By Jacob Appelman, ’15
Not every community offers access to a quality arts education. At a time when many public schools across the country are cutting arts programs due to budget constraints, fewer options are available for children in underserved areas to learn arts and crafts skills. The Berea College Crafts Outreach Program, now in its fourth year of operation, was formed to provide greater access. Steve Davis-Rosenbaum and Tim Glotzbach, craftsmen and staff of the Berea College Student Crafts program, put together this initiative to spread educational opportunities to areas of need, and to preserve and pass on artistic traditions to a new generation.
When the outreach program began, its focus was on Appalachian communities near Berea, although it sometimes went to other states to provide arts demonstrations and workshops for students in kindergarten through high school. “During the first year the program traveled to Washington, D.C.” said Glotzbach, where “they demonstrated at a predominantly African-American inner-city school.” Davis-Rosenbaum leads these outreach expeditions, bringing student craft workers who are part of the College’s labor program. Trips in Kentucky, where arts education is a necessary part of the Common Core Curriculum, directly support educational goals by providing students hands-on experience. One teacher who participated in the program wrote, “Being able to make real connections to ideas taught in the classroom and being included in the production process gave a real sense of pride in the students.”
In addition to the outreach efforts, there are also several programs, demonstrations and workshops available on the Berea College campus. For the past few years, Student Crafts has partnered with the Berea Arts Council to provide a two-week Summer Art Camp to K-12 students in the community and surrounding areas who can make it to campus. The camp sessions are also taught by student workers, and the offerings include jewelry making, woodworking, broomcraft, pottery throwing and weaving. “We’re passing on a tradition of ‘making’ that’s been a part of this region for as long as people have been here,” explained student worker Amy Morgan, ’15. Glotzbach added, “I had a grandparent come up to me the other day, and she said ‘Thank you; my grandson is here and he can’t stop talking about this. He loves coming here, he loves it!’ That was nice to hear from a grandmother.”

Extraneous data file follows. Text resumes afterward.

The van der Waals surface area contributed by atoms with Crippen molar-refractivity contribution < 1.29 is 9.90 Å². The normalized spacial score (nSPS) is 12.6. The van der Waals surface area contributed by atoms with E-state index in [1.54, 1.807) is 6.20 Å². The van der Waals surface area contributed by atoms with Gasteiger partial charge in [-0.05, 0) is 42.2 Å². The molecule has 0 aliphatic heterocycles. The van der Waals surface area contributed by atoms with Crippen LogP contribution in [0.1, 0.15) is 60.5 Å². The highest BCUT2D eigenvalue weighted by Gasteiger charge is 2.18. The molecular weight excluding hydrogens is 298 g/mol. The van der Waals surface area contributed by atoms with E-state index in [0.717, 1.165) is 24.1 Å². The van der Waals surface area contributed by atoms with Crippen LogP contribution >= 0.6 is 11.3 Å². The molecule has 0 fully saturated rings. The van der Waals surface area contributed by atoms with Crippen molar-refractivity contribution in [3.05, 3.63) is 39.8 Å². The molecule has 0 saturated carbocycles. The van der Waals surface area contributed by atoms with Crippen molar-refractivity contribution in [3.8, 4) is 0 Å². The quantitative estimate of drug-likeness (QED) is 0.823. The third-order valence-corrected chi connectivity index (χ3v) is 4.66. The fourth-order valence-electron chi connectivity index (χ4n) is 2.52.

The collaboration with the Berea Arts Council has expanded from initial one-day demonstrations to the two-week camp. Katie Morgan, a sixth-grade student at Berea Community School, said, “I learned how to make coil pots and jewelry; I like how it’s really fun and you get to know people better.” Justin Dean Burton, the student manager at Broomcraft, said that he would have loved to have had an opportunity to learn these traditional crafts in high school.
In addition to the Art Camp, Student Crafts also works with Berea Tourism’s Festival of Learnshops, an opportunity for “teachers to gain summer credits to fulfill their requirements by teaching the teachers about art,” Davis-Rosenbaum explained. The Craft program also reaches thousands of people yearly by attending various arts and crafts fairs and Berea tourism events. The program currently employs 32 student workers. Student Crafts has a new demonstration area housed in the Berea College Visitor Center & Shoppe on Main Street. Student Crafts also participates in the Brushy Fork Institute, Berea Buddies, Adopt a Grandparent and other CELTS service programs. Davis-Rosenbaum explained that, “We not only teach and run these workshops and demonstrate the crafts, we are also providing opportunities for other organizations to engage in the arts using our expertise, our facilities and our ability to provide programming at no cost.”
In the near future, Davis-Rosenbaum and Glotzbach hope to expand the scope of the crafts outreach, possibly offering impromptu classes to tourists and people who come to visit campus. In addition to these potential classes for visitors, they want to expand the outreach to include communities that are further away. This would involve telecommunications equipment to provide instruction through an Internet conference. Short videos are also being made about the crafts processes at Berea College. In addition, the Student Crafts program has ambitions to increase the availability of instruction to faculty, staff, students and community members.
“We’re passing on a tradition of ‘making’ that’s been a part of this region for as long as people have been here.”